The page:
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Missing parts: the 2002 film.
Guest Writer

'Searching For Debra Winger' and then some ...
Glorious artifice and women artists
by Eva Lake

friend recommended I see "Searching for Debra Winger" and so I checked it out. Rosanna Arquette produced this 2002 film and in it, she wonders what happened to so many of the actresses she worked with or loved. Often they were her contemporaries. Whatever happened to that hot actress Debra Winger – and so many others?

She goes on a search and eventually various actresses visit her. You haven't seen Teri Garr lately, have you? How about even Daryl Hannah? Many once-hot-now-nots gathered together.

Antique Ford: a 1942 model.

But why no longer hot? Most of these women are still much younger than Harrison Ford. The women, often seated around a table drinking wine, described the meetings that major Hollywood producers have when they decide casting: "She was good, right? Would you do her?" And they go around the room, around the big board table and it must be pretty much a unanimous vote that they would all fuck her. If they would all fuck her, then she gets the part.

Based on this kind of casting, parts written for those built for other things are rarely made. The women ask themselves when and where it will be that parts are designed for all those aging audiences (or at least the females – no small demographic).

It was very revealing to see the actresses and how they could accept their fate. It was written, literally written, right on their faces.

Meg Ryan pleaded over and over again how this was the best time of her life and it was "not about men at all." But you could see this strange, even, flat quality to her forehead that nature does not make, even in an 18 year old. Plus, her lips were bigger than in "When Harry Met Sally." Do these women look back on their old films at all?

If so, how can poor Melanie Griffith stand what she is doing to herself? She hardly spoke and yet the camera kept returning to her. Somehow, I felt the camera and Rosanna were betraying her in showing her face at all, this face blown to nothing resembling the once-engaging Melanie Griffith.

Griffith: post production.

I can see in my mind's eye how the real older Melanie Griffith might age, how she might look, and I like what I see. This film broke my heart in that way.

Eventually we meet up with Debra Winger. I read one review of this film which stated that Winger was notable because she left the film industry during her prime.


She left before her prime – that is the situation to be explored in this film. Often these actresses reflect on how it took them years to learn the ropes and once they do, they are no longer needed. Skill is not prized. Even Gwyneth Paltrow is there, observing that she just worked like crazy in her 20s because that is when you are in demand.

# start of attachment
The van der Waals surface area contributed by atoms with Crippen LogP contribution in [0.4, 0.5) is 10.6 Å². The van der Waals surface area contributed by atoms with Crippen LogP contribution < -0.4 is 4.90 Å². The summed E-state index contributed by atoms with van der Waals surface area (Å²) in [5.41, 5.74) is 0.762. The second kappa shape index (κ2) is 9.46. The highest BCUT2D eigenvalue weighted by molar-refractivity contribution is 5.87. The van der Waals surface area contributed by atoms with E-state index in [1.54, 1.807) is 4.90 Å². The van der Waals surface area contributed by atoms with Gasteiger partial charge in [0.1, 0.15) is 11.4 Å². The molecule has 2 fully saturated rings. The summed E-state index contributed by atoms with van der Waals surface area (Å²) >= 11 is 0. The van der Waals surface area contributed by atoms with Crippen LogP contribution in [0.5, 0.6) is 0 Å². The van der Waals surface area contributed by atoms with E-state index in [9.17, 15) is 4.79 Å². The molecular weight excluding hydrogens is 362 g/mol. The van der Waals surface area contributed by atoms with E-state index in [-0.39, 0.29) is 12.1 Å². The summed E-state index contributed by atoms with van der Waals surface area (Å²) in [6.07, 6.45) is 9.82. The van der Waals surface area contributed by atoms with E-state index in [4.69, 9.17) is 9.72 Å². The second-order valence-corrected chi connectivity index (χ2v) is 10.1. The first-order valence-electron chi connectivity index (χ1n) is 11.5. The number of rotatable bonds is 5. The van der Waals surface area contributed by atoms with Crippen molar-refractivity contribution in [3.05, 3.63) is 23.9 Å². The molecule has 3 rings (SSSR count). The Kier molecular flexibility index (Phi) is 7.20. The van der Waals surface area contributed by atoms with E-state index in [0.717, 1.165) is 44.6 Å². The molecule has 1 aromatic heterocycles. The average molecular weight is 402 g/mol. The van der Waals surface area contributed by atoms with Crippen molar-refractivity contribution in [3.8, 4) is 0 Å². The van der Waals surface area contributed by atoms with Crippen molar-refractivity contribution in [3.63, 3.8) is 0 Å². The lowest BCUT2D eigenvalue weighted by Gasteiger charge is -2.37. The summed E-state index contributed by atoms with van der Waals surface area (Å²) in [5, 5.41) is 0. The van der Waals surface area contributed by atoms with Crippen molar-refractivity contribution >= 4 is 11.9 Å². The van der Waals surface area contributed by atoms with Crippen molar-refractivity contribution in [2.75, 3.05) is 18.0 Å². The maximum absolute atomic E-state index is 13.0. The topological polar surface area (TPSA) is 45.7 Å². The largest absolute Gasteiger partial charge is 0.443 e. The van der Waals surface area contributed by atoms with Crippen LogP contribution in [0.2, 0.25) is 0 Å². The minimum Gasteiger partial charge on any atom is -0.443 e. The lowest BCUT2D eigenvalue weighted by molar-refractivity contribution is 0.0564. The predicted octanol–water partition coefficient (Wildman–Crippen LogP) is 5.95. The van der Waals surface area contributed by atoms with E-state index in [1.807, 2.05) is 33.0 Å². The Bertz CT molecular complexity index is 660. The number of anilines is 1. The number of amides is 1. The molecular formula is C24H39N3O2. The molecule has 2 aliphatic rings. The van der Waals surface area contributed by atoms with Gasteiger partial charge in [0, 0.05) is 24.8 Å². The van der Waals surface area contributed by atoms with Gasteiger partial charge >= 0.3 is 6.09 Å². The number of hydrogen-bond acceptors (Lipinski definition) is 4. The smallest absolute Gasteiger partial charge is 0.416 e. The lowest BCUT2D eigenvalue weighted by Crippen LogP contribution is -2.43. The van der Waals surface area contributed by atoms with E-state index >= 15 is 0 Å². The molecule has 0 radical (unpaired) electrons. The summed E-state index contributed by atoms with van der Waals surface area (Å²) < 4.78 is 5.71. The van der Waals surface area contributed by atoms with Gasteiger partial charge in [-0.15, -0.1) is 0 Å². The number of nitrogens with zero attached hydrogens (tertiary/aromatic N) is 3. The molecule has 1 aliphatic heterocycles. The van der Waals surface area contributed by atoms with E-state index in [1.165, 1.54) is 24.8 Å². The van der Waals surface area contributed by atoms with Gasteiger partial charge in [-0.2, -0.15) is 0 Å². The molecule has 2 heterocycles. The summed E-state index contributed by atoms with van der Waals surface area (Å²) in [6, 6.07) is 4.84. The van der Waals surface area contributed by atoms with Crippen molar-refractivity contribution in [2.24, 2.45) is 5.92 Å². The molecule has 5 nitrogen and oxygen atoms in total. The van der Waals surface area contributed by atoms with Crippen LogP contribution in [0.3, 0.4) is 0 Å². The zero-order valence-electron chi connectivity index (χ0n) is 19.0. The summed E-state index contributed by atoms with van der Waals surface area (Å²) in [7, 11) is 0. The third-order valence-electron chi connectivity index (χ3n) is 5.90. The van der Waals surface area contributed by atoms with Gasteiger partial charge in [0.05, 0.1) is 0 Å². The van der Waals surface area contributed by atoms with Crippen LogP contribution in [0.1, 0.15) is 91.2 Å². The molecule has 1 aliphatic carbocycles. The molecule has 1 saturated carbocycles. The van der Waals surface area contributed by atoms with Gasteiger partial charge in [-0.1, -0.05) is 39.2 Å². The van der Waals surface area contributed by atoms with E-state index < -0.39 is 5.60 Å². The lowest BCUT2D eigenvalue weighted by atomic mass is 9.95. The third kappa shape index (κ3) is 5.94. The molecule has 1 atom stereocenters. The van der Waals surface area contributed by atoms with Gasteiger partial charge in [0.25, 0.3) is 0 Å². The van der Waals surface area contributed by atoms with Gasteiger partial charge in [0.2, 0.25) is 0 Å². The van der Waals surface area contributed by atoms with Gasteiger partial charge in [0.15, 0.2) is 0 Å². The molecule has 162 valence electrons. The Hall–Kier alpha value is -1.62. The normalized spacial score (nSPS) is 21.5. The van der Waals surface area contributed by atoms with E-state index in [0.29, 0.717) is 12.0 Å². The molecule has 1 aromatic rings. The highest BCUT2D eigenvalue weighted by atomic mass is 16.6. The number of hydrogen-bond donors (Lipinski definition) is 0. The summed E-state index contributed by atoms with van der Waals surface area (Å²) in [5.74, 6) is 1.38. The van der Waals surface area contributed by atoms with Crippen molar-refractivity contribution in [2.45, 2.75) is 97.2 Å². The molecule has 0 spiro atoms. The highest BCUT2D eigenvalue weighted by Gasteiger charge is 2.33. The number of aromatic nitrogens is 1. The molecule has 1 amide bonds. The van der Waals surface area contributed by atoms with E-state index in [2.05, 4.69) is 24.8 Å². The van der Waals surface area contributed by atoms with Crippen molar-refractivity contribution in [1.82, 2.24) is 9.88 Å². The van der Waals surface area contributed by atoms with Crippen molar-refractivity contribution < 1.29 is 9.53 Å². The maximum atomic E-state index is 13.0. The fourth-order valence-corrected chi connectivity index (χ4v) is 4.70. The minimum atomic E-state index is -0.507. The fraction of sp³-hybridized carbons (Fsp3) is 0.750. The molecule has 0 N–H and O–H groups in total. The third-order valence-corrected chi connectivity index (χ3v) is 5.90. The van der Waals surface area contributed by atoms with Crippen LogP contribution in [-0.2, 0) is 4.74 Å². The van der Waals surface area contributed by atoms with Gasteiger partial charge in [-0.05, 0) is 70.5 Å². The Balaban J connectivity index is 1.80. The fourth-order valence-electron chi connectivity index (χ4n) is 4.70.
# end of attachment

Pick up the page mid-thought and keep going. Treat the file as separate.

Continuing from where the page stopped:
The future? Who knows.

You could say that the art world works in almost the complete opposite way. The more de-sexualized you can become as a woman (i.e. getting older, flabbier, growing a mustache, shaving your head), the more likely you might be taken seriously.

Looking like a babe is almost a guarantee that you will be dismissed as only that. (With the exception of Cecily Brown, who is hot as a woman and a painter. But, being the daughter of David Sylvester, she never walks into a room as just that.)

The art world prides itself on The Mind (though God knows it is so often closed). Somehow, having heavy thoughts would preclude interest in your own presentation. Makeup (which is paint, after all), glamour, artifice – all these things that are practically mandatory for Hollywood – are often seen as indications of a mind which must think of nothing else.

Until age has had its way: a 2002 photo of Louise Bourgeois by Michel Comte.

Why should this specific type of artifice be dismissed in a world that revolves around just about every other kind? In the right hands, surface can be substance (see Bowie and Madonna and Dave Hickey for details).

You can look good and be good (and a badass, too) if you want, and all at the same time.

Like with so many businesses, a lot in the art world weighs on who you know and how you are perceived. The perceptions may be subtle and rarely spoken but they are there. You've got a right to be a female in the art world, sure. But while men get to be artists, women might have to be Women Artists.

This is changing, but it's rarely a fun distinction and hardly profitable. The Guerilla Girls can give you all the statistical dirt. A Woman Artist makes a dime to a male artist's dollar, and she does it later in life.

So you really can't blame the females who take the road of least glamour but surely High Concept – and whatever else it would take to convince everyone that they are capable of deep thoughts.

They don't want to wait till age has had its way to get a crack at the list of great artists. You know, the Louise Bourgeois/Agnes Martin route, as in "The Top Ten Living Artists" listed by ArtNews.

Get old enough and it might happen. (And don't tell me how old Gerhard Richter is – with his hot young wife and baby! Wonder what she's painting?) No, they would like it sooner, thank you, and if they have to shave their heads and wear a sack to get there, so be it.

Somehow there is something not to be trusted about the frankly frisky female in the art world. She seems to be taken so much more seriously when most of her friskiness has dried up.

Heavy thinkers: getting back to polish.

As a woman who has fun with style, I am asked about it more than just about anything else I do. It would seem that there's enough to talk about but no, let's get back to the nail polish.

Those questions, by the way, often come from the "heaviest thinkers" in the art world. But me, I won't name names. Now, why would I do something like that?

See more from Eva in our archives.

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